The Greatest Lawyer Movies of All Time: The Lincoln Lawyer

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I’m a man on a mission, watching lawyer movies one at a time to find the GOAT. So far, I’ve been watching films from ABA’s Top 25 in no particular order. But this week, I decided to watch a movie that didn’t make the list but that is nonetheless a popular recent entry to the Lawyer Movie genre…

The Lincoln Lawyer
2011 dir. Brad Furman

Alright, alright, alright, “The Lincoln Lawyer” starring Matthew McConaughey, is a legal thriller about a defense attorney caught in an impossible situation. Mick Haller is the Lincoln Lawyer, so named because he runs his law practice out of the back seat of his car. He makes a handsome living defending bikers and gangbangers, and he doesn’t care what you think about it. His license plate: NTGUILTY.

Mick seems like a caricature at first: he’s a cynical, dishonest sleaze, willing to defend anyone and only in it for the money. He turns out not to be cynical at all, though. In fact, he’s an idealist. He believes in the presumption of innocence and integrity of the adversarial system.

One day, he gets a referral from a friend to defend a rich young man (Ryan Philippe) accused of attempted rape and murder. It turns out that the defendant requested Mick specifically… something about an old case of his. Complications follow. There is intrigue. There is suspense. Are things as they seem? Possibly not. Is it all connected? It just might be.

You won’t be bored watching “The Lincoln Lawyer,” even though you probably won’t be much edified by it either. The movie is dense with twists and revelations. Most of them are surprising enough, and while the story doesn’t exactly break the mold, it certainly passes the time.

It’s hard to say much more about the plot without giving it away, so I’ll discuss the big twist – and why I think it’s kind of lame – in a special SPOILERS section below.

If you haven’t seen “The Lincoln Lawyer,” and you’re into legal thrillers and shows like “Law and Order: SVU,” then I definitely think you should check it out. Matthew McConaughey does a great job playing Matthew McConaughey; Ryan Philipe is mad creepy; the plot will suck you right in, and it sort of makes sense if you don’t think about it too much. Michael Pena makes an appearance and is terrific as an innocent man facing wrongful imprisonment; it is the movie’s best scene. William H. Macy and Marisa Tomei are both featured as well, though they don’t have much to do. Overall, the movie is an entertaining lawyer flick. It is currently available to rent and stream on iTunes and Youtube.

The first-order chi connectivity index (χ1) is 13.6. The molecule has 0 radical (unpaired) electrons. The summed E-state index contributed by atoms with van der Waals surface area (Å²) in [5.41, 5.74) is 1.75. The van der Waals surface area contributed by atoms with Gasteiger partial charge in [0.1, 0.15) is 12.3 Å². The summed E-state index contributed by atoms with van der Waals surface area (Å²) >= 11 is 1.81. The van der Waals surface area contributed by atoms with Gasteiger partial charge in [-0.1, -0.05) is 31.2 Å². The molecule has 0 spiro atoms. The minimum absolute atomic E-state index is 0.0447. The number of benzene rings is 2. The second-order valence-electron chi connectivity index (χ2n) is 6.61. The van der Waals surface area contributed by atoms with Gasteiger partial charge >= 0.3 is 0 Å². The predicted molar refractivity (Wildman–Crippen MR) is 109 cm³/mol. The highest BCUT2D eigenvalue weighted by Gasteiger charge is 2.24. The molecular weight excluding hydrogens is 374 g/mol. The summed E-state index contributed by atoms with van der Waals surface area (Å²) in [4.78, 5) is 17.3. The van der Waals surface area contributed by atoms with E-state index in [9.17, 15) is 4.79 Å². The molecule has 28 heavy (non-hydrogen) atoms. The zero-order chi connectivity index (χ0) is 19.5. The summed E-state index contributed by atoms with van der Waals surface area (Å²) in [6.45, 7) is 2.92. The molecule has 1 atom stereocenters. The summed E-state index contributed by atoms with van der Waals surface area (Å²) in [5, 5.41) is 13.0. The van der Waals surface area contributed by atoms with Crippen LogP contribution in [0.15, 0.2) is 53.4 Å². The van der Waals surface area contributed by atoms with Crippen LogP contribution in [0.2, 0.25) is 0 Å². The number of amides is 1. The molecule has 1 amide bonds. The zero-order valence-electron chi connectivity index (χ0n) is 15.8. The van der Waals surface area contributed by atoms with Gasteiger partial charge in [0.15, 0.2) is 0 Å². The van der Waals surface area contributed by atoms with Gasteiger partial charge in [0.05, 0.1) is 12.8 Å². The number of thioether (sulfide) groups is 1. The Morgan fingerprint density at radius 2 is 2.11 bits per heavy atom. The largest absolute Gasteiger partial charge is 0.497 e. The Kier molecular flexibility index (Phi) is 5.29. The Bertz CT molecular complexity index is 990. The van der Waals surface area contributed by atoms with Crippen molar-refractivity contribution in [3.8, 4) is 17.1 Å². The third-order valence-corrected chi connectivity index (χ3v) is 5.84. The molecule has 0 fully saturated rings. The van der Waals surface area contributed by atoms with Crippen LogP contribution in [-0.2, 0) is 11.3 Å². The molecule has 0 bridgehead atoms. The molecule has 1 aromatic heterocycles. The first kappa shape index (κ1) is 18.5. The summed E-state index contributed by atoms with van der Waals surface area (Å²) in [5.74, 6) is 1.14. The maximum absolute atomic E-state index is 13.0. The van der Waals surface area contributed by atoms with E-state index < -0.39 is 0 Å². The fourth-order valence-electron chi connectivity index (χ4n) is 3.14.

SPOILERS:
Okay, for those of you who have already seen the film, I have one big complaint about the plot that I think keeps “The Lincoln Lawyer” out of GOAT contention. Ryan Philippe’s character, Louis Roulet, hired Mick to get a potential enemy on his side and hamstring him with attorney-client privilege. This puts Mick in the position of defending someone he knows is guilty – not only of attempted rape but of at least two other counts of murder. So Mick has to choose between the truth and the law.

This, in and of itself, is a great conflict, but it takes the drama out of the courtroom proceedings. It puts you, the viewer, in the position of rooting against the protagonist, particularly as he cross-examines Roulet’s victim who has had the courage to take the stand. I get that that’s how the system works, but it’s no fun to watch Mick bully a rape victim.

Besides, the movie ends up having/eating its cake anyway when Mick has Roulet beaten up by a biker gang. So it’s not like it makes an honest case for respecting procedural and legal limitations on our sense of justice.

I personally prefer the way Pacino responded to a similar rock and hard place in “And Justice For All…”: he threw up his hands.

One Response

  1. Mari Miller says:

    I love this super cool Lawyer! I’ve met several lawyers in my time and was quite impressed with most, so Lincoln Lawyer is icing on the cake for me, proving that lawyers are some of the best human beings have to offer. I especially like his many special relationships with unimportant members of society.

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